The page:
Following a trend among coalescing opposition brigades in Syria, a new Islamic muhajireen formation has been declared named Jamaat Ahadun Ahad (Group of The One and Only, in reference to the strict monotheism in Islam). Extremely little is known about the group, aside from whatever bits of information can be gleaned off of social media accounts. Jamaat Ahadun Ahad formed some time back, but has only been announced recently.
Figure 1: The flag of Jamaat Ahadun Ahad
What is know, is that Jamaat Ahadun Ahad is a smaller jihadist group consisting of several anonymous and independent muhajireen (foreign fighter) brigades. A number of Ansar (local Syrian) brigades have also joined the formation. Most of the constituent groups are unknown and not affiliated with either Jabhat al-Nusra or the Islamic State, or even the recently formed Jabhat Ansar al-Din. However they do share the ideological goal of these groups, which includes “making the word of Allah the highest” (instituting Islamic governance).
A fighter with the group has also stated that they are neutral in regards to infighting plaguing the Syrian jihad. It must be noted that foreign fighter battalions operating in Latakia had always shared a closer relationship with Jabhat al-Nusra than with the Islamic State.
Jamaat Ahadun Ahad is active mostly in the Latakia countryside, and its constituent brigades were involved in the 2014 Al-Anfal Offensive in Northern Latakia. Indeed, the groups of Jamaat Ahadun Ahad were among the last to leave the town of Kessab when it fell to the Syrian Arab Army. The overall commander of Jamaat Ahadun Ahad is a man named Al Bara Shishani, further highlighting the prominent role Chechen foreign fighters have played in this conflict. It is unclear whether or not Jamaat Ahadun Ahad shares any sort of relation with the Caucasus Emirate, but it is unlikely as the group is not solely a Northern Caucasian formation. This group shares a number of similarities with Muslim al-Shishani’s Junud al-Sham such as the fact that both are led by a Chechen, both operate heavily in Latakia, and both have attempted to stay neutral and independent in regards to the jihadist infighting. As a mostly foreign fighter brigade, Jamaat Ahadun Ahad boasts many Chechens, Turks, Arabs, Europeans, and even several former members of the Taliban. Based on social media activity on Twitter, many of the group’s supporters are Turkish.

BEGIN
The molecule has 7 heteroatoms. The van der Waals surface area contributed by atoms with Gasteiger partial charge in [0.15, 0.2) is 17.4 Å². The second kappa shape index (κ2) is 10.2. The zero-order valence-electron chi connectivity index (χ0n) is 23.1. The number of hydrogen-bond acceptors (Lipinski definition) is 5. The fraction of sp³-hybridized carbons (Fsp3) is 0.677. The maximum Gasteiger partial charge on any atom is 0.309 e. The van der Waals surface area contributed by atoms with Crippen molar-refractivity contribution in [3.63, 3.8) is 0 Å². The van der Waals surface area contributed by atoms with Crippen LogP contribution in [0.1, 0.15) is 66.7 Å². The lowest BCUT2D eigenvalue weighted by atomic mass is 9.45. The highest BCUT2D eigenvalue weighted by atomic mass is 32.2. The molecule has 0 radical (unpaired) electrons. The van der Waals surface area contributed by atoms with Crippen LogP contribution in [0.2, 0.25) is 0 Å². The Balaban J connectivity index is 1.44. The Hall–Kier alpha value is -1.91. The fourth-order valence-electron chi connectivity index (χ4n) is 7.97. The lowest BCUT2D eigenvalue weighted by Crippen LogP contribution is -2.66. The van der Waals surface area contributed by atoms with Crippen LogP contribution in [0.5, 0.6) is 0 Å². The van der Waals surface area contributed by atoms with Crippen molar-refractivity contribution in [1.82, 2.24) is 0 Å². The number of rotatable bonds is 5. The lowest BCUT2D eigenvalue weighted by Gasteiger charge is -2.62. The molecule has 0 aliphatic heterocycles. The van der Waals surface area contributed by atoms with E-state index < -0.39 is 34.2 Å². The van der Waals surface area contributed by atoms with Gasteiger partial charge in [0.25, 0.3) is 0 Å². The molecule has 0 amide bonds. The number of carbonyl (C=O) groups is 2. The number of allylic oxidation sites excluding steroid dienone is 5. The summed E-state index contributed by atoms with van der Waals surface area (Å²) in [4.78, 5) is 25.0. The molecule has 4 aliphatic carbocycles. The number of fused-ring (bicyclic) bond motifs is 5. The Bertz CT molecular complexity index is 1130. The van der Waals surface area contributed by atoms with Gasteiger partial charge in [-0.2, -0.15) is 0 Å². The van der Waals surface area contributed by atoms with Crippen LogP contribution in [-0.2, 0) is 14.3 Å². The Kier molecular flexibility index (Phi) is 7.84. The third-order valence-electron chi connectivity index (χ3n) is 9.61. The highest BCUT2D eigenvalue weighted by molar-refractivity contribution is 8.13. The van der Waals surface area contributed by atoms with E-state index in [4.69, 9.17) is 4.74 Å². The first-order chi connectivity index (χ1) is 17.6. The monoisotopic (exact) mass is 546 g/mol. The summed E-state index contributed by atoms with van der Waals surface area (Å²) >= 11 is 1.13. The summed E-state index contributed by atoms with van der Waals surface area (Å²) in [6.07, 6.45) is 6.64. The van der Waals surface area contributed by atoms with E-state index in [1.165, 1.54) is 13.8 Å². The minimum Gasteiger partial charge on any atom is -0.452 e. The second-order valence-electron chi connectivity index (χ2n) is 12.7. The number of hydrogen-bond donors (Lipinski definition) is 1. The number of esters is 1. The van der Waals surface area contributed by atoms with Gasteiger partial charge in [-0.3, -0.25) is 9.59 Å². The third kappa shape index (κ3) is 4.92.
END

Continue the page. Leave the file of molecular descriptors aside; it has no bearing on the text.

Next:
On July 26th, it was announced on social media that Jamaat Ahadun Ahad would be launching their first combat operation, most likely against Syrian regime targets, titled “Laylat-ul-Qadr Operation.” The operation is named after Laylat-ul-Qadr (The Night of Power), the holiest night in Islam which falls on an unknown date sometime in the last ten days of Ramadan.
Jamaat Ahadun Ahad has also set up a Twitter account where they tweet in Arabic, English, Russian and Turkish.
Figure 2: Soldiers of Jamaat Ahadun Ahad waiting for Laylat-ul-Qadr Operation. Forestry in the back indicates this Jamaat is active in the coastal region.
Figure 3: Soldiers of Jamaat Ahadun Ahad posing in front of a truck, in preparation for Laylat-ul-Qadr Operation.
Figure 4: Tent encampment belonging to Jamaat Ahadun Ahad.
Figure 5: Inside one of the tents.
Figure 6: Eid-al-Fitr greetings in Turkish and numerous other languages from Jamaat Ahadun Ahad, highlighting the diverse foreign fighter composition.
A possible reason as to why the group waited so long after formation to announce itself and why it is so unknown. Many groups and fighters stay away from fame or recognition to ensure they fight only for the sake of religion.
-Most information regarding Jamaat Ahadun Ahad was found on social media accounts of a well-known European foreign fighter by the name of Abu Fulan al-Muhajir. This is constantly updated as more information is discovered regarding this group.